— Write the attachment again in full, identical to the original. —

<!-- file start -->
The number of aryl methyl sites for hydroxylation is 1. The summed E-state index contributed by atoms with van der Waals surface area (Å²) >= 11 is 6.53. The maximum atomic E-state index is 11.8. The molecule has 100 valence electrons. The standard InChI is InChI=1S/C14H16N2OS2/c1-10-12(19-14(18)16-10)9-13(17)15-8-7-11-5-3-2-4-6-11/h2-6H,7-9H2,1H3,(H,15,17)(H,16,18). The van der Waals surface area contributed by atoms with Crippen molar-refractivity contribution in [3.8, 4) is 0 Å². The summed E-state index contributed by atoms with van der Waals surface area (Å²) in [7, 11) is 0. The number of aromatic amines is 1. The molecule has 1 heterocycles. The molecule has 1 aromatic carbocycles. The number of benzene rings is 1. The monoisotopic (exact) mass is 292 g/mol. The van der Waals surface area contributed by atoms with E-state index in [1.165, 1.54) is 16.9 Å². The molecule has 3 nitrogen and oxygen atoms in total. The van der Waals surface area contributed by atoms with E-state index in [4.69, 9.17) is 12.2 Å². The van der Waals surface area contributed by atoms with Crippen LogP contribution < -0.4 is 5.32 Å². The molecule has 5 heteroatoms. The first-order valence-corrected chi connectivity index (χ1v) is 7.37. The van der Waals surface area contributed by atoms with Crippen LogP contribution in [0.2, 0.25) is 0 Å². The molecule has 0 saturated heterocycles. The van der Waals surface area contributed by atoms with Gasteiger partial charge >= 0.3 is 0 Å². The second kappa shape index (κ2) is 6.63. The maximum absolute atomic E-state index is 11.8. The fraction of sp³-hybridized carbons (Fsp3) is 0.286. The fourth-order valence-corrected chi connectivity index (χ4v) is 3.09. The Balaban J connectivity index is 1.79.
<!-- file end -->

The number of aryl methyl sites for hydroxylation is 1. The summed E-state index contributed by atoms with van der Waals surface area (Å²) >= 11 is 6.53. The maximum atomic E-state index is 11.8. The molecule has 100 valence electrons. The standard InChI is InChI=1S/C14H16N2OS2/c1-10-12(19-14(18)16-10)9-13(17)15-8-7-11-5-3-2-4-6-11/h2-6H,7-9H2,1H3,(H,15,17)(H,16,18). The van der Waals surface area contributed by atoms with Crippen molar-refractivity contribution in [3.8, 4) is 0 Å². The summed E-state index contributed by atoms with van der Waals surface area (Å²) in [7, 11) is 0. The number of aromatic amines is 1. The molecule has 1 heterocycles. The molecule has 1 aromatic carbocycles. The number of benzene rings is 1. The monoisotopic (exact) mass is 292 g/mol. The van der Waals surface area contributed by atoms with E-state index in [1.165, 1.54) is 16.9 Å². The molecule has 3 nitrogen and oxygen atoms in total. The van der Waals surface area contributed by atoms with E-state index in [4.69, 9.17) is 12.2 Å². The van der Waals surface area contributed by atoms with Crippen LogP contribution < -0.4 is 5.32 Å². The molecule has 5 heteroatoms. The first-order valence-corrected chi connectivity index (χ1v) is 7.37. The van der Waals surface area contributed by atoms with Crippen LogP contribution in [0.2, 0.25) is 0 Å². The molecule has 0 saturated heterocycles. The van der Waals surface area contributed by atoms with Gasteiger partial charge >= 0.3 is 0 Å². The second kappa shape index (κ2) is 6.63. The maximum absolute atomic E-state index is 11.8. The fraction of sp³-hybridized carbons (Fsp3) is 0.286. The fourth-order valence-corrected chi connectivity index (χ4v) is 3.09. The Balaban J connectivity index is 1.79.